I think that if someone has the Holy Spirit, it cannot bear to be away from itself. I need my brothers and sisters. Being away is like missing out on a part of God. It's like God being divided. It's like myself being divided. Yet as I've lived as a Christian for a little longer, I've started to see that people take the church for granted. Excuses like, "I'm busy," "I'm tired," "It's too early/long/boring," "I have to work" (on Sunday morning, or can you work the other 166 hours in the week?) are lame. Even legitimate excuses are lame. Do you really need anything more than you need God? Is there anything he can't provide?
Unfortunately, to our detriment, something positive like a culture that is friendly to Christianity and religious freedom has created a church culture of apathy. We don't see our need. Sometimes I want to shake these people and say, "Don't you know that in most other places in the world, people aren't allowed to meet?? And you're actually blowing off the opportunity?!?"
It's the same thing with the Bible. What if someone took that away because reading it wasn't allowed? Or what if you were stuck in the wilderness for the rest of your life and that's the only copy you have? You'd value it pretty highly, right? So why are American Bibles collecting dust—displayed in people's living rooms?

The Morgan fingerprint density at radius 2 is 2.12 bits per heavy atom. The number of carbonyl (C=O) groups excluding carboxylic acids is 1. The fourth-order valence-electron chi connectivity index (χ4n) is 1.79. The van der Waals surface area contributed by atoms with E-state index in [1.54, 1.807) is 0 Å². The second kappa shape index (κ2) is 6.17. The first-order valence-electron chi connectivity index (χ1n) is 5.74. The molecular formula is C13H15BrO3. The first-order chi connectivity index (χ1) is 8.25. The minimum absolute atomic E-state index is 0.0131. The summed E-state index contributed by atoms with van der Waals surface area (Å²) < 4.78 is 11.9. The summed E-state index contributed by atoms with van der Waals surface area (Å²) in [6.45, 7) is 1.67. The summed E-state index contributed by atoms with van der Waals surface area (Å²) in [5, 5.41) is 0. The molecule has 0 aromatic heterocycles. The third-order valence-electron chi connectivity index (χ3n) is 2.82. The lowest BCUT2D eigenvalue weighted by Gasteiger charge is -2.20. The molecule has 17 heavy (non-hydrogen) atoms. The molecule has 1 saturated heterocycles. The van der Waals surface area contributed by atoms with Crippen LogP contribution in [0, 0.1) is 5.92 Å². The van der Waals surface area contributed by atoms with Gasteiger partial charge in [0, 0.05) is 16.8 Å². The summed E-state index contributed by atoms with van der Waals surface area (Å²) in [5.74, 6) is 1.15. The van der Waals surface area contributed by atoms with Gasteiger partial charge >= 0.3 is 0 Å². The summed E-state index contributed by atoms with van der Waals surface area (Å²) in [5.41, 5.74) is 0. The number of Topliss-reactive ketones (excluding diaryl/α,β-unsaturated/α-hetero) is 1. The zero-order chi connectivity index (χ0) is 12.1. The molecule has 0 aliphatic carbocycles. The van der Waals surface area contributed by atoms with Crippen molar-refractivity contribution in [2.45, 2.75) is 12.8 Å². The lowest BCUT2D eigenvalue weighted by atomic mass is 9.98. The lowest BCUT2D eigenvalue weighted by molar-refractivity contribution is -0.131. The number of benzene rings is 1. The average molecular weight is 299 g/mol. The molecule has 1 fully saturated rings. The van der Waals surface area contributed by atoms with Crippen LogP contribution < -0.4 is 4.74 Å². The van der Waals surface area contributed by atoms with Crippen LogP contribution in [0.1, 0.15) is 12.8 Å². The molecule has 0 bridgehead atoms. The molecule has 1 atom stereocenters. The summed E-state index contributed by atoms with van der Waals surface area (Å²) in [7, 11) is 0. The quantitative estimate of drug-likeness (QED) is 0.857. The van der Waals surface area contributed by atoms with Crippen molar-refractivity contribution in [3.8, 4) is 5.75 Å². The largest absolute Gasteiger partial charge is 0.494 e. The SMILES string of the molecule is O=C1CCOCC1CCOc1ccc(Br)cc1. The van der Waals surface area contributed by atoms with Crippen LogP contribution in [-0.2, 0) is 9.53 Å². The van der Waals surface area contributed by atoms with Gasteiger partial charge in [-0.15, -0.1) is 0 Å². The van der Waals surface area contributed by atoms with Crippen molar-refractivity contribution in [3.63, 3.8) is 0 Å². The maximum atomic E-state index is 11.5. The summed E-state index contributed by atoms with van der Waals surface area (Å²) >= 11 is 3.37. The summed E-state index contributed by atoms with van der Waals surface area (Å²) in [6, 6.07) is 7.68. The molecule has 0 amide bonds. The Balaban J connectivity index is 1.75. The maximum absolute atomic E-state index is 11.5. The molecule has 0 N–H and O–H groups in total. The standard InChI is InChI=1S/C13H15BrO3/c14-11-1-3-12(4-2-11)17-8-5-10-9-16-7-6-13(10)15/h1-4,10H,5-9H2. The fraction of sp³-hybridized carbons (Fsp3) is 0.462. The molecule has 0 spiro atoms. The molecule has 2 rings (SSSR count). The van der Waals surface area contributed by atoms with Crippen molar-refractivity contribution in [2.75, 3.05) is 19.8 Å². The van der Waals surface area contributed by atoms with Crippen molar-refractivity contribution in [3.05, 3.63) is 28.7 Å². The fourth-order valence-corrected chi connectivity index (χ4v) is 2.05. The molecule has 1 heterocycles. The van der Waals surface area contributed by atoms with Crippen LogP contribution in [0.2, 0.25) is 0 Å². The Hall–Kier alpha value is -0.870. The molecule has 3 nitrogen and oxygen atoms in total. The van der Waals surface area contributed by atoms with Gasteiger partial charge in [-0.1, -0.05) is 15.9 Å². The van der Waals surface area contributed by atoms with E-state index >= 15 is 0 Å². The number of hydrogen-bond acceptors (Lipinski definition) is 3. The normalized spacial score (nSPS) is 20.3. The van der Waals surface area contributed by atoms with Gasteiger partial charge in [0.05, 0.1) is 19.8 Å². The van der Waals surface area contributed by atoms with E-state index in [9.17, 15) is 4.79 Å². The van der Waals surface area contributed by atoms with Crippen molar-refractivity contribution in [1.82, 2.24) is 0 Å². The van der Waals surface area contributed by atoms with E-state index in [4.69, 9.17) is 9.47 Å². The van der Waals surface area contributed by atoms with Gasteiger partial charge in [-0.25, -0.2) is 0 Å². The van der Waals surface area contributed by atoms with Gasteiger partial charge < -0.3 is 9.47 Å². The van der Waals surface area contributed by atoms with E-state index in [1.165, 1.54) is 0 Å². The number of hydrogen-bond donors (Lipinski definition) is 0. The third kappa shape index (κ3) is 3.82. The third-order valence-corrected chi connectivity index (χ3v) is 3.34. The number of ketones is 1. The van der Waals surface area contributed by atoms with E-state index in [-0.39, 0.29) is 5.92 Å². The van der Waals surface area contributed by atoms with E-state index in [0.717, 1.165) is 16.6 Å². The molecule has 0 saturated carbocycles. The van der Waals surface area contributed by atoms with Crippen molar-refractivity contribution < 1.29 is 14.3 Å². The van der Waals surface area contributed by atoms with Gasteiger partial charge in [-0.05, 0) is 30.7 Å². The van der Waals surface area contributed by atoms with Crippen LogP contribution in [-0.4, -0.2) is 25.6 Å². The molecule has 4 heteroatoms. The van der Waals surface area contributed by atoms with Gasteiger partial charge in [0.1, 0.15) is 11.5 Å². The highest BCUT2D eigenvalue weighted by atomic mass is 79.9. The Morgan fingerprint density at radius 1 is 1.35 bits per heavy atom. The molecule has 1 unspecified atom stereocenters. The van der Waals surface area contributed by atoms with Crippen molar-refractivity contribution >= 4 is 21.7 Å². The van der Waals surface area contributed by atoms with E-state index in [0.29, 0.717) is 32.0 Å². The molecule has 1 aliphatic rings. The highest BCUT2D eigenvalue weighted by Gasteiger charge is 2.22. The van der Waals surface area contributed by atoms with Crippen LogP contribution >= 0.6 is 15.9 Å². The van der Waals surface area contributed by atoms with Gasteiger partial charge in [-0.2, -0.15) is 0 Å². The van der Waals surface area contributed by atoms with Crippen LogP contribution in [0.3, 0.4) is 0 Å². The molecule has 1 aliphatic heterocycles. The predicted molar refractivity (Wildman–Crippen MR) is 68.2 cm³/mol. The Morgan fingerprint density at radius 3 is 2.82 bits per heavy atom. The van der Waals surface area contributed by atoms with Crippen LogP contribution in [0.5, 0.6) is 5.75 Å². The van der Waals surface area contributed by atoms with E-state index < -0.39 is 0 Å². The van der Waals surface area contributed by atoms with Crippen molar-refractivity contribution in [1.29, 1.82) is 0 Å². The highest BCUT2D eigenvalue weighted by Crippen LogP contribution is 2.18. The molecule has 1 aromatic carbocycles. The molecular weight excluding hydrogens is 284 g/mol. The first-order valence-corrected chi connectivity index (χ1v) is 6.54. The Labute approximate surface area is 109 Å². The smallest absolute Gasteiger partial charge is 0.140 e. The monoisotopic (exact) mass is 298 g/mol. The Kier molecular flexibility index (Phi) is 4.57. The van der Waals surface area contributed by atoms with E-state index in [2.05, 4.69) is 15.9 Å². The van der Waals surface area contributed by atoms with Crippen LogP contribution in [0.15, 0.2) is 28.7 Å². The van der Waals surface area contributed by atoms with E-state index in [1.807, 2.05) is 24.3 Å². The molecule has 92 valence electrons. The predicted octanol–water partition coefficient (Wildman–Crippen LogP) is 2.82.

In the college group I was a part of for a while, I knew a South Korean foreign exchange student who said something similar. He was also surprised at Americans' attitudes toward church attendance, since in North Korea, Christians have to meet in underground groups. In South Korea, he said, Christians are thankful for the opportunity to meet together without fear.
Today, I am thankful for the opportunity to meet with fellow believers in Christ, and I know that if something like that happened to me again, they would be praying for me fervently while I was away. I realize that writing this is a bit like telling a child over dinner to be grateful they don't live in Africa or wherever, but people underestimate how often this nicer version of persecution happens to young people in America whose parents aren't believers. I've had at least 3 friends who went through the same thing I did. If it happened to you, wouldn't you like to trust that even if you aren't able to physically be with your brothers and sisters, you'd be "sticking together" in your hearts? Wouldn't you long for your spiritual family?
If you're reading this, I don't want you to think I'm trying to beat you over the head with the big KJV I have in my living room (ok, I'll be honest, I don't have a big KJV in my living room). Guilt tactics never work. Just take it as some passionate thoughts from someone who just knows what's important and will probably never forget it. Don't take church for granted. And share Bibles with people who can't afford them—you never know, that thing could become a tattered, lifelong best (only) friend.